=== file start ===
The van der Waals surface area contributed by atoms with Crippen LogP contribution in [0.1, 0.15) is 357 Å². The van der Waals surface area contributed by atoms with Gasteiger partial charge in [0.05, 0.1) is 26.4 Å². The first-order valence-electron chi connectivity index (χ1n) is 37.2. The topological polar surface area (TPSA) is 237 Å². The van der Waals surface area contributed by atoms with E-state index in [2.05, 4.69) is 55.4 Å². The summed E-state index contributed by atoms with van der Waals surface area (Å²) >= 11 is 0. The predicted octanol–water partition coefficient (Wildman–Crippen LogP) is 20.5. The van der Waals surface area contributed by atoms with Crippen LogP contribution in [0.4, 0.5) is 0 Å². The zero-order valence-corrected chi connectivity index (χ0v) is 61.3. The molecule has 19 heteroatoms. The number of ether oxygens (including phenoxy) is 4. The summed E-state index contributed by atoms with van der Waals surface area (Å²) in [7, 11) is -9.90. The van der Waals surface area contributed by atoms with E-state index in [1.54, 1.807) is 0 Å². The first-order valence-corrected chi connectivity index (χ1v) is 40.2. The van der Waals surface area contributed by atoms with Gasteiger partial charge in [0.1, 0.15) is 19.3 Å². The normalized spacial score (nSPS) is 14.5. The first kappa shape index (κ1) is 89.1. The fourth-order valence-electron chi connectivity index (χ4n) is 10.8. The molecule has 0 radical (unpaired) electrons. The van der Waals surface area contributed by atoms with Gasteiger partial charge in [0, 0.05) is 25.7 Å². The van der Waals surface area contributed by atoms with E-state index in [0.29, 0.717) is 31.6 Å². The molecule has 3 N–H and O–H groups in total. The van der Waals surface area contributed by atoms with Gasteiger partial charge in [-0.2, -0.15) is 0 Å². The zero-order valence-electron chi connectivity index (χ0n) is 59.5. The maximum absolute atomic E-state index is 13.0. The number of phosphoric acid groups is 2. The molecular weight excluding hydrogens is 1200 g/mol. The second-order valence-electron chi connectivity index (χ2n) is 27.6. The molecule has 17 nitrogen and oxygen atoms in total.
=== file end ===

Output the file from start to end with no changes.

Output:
The van der Waals surface area contributed by atoms with Crippen LogP contribution in [0.1, 0.15) is 357 Å². The van der Waals surface area contributed by atoms with Gasteiger partial charge in [0.05, 0.1) is 26.4 Å². The first-order valence-electron chi connectivity index (χ1n) is 37.2. The topological polar surface area (TPSA) is 237 Å². The van der Waals surface area contributed by atoms with E-state index in [2.05, 4.69) is 55.4 Å². The summed E-state index contributed by atoms with van der Waals surface area (Å²) >= 11 is 0. The predicted octanol–water partition coefficient (Wildman–Crippen LogP) is 20.5. The van der Waals surface area contributed by atoms with Crippen LogP contribution in [0.4, 0.5) is 0 Å². The zero-order valence-corrected chi connectivity index (χ0v) is 61.3. The molecule has 19 heteroatoms. The number of ether oxygens (including phenoxy) is 4. The summed E-state index contributed by atoms with van der Waals surface area (Å²) in [7, 11) is -9.90. The van der Waals surface area contributed by atoms with E-state index in [1.54, 1.807) is 0 Å². The first-order valence-corrected chi connectivity index (χ1v) is 40.2. The van der Waals surface area contributed by atoms with Gasteiger partial charge in [0.1, 0.15) is 19.3 Å². The normalized spacial score (nSPS) is 14.5. The first kappa shape index (κ1) is 89.1. The fourth-order valence-electron chi connectivity index (χ4n) is 10.8. The molecule has 0 radical (unpaired) electrons. The van der Waals surface area contributed by atoms with Gasteiger partial charge in [0, 0.05) is 25.7 Å². The van der Waals surface area contributed by atoms with E-state index in [0.29, 0.717) is 31.6 Å². The molecule has 3 N–H and O–H groups in total. The van der Waals surface area contributed by atoms with Gasteiger partial charge in [-0.2, -0.15) is 0 Å². The zero-order valence-electron chi connectivity index (χ0n) is 59.5. The maximum absolute atomic E-state index is 13.0. The number of phosphoric acid groups is 2. The molecular weight excluding hydrogens is 1200 g/mol. The second-order valence-electron chi connectivity index (χ2n) is 27.6. The molecule has 17 nitrogen and oxygen atoms in total.